Experts have discovered a new breed of consumer stalking aisles across the country – the ultra-competitive ‘sport shopper’.

‘Sport shoppers’ have timing down to the second, know just where to compete, and the trophy that must be brought home.

“The ‘sport shopper’ is very different from any other group we've encountered,” says QUT retail expert Dr Gary Mortimer.

“Sport shoppers compete against other shoppers and the retailer in a never-ending and often relentless search for that exclusive bargain.

“Our interviews with these shoppers identified that they had explicit knowledge of fashion retailers operations, right down to when new deliveries were due to arrive.

“Sports shoppers consider shopping as an achievement domain. They are motivated by ego, comparing themselves and their purchases against others, including their friends and acquaintances, and seek social approval by re-telling stories of their shopping quests.”

Dr Mortimer said stores such as Trade Secret were favourite competition grounds for the sport shopper.

“Fashion bloggers, Tash and Elle, feature in Australian retailer Trade Secrets' ads talking about the ‘treasure hunt’.

“As each Trade Secret store has limited quantities of unique products and brands, the 'treasure hunt' retail model works well.”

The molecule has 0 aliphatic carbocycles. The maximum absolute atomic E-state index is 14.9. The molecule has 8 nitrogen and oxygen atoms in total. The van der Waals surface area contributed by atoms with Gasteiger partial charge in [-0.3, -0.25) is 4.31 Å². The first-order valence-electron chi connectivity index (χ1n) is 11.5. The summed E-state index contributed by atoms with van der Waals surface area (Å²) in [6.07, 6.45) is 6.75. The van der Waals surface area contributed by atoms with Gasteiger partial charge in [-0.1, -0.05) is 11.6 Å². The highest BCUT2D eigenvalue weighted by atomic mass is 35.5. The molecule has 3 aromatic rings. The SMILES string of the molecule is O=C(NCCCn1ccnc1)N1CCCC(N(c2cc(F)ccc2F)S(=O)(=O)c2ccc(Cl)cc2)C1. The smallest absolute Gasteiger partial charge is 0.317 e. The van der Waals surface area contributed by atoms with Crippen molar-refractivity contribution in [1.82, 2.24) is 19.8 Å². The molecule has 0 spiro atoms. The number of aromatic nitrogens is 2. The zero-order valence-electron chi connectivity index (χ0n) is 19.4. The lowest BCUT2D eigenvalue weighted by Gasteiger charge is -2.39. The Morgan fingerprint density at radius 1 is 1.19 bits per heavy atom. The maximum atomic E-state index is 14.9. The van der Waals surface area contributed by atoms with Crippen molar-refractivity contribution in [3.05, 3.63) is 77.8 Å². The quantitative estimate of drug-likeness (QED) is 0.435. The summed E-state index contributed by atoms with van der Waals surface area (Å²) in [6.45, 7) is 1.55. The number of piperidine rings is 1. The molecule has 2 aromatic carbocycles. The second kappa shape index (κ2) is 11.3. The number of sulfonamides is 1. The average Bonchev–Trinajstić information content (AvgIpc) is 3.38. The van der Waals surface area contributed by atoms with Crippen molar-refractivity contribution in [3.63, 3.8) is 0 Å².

Dr Mortimer notes that Trade Secret has been bought by US Retailer TJX, who also runs Marshalls and T.J. Maxx stores across the US, and as T.K. Maxx in the UK and Europe.

“These off-price retailers also offer end-of-season, end-of-run, leading international fashion brands at heavily reduced prices.

“The catch is that you never know what you're going to find and that's the driving force behind the success of this retail model and the incentive for the sport shopper who loves the thrill of the chase.”

Dr Mortimer said that since the 1950s, marketers had been constantly looking for new and emergent segments to target, such as the ‘thrift shopper’, the ‘hedonic shopper’ or the ‘impulsive shopper’.

“I've always been interested in the behaviours of shoppers who are willing to patiently and methodically sort through racks of clothing, in search of that exclusive piece,” Dr Mortimer said.

“The sport shopper is very different from any other groups we've encountered.

“Sport shoppers focus on saving the most, not spending the least, making them very different from economically constrained 'thrift shoppers', who search out the lowest priced items.

“Unlike ‘hedonic’ or ‘recreational shoppers’, who shop for fun, excitement and leisure, the sport shopper does not consider fashion shopping as frivolous. Instead, they are task-focussed and determined to win.

“Where ‘compulsive shoppers’ involuntarily make purchases, sport shoppers can spend a day browsing and walk away empty-handed, considering the time spent as ‘training’ for their next shopping event.

“In short, we found this group of consumers shop in the same way athletes compete.”

The sport shopper is profiled in detail in a new report published by the Journal of Retailing and Consumer Services.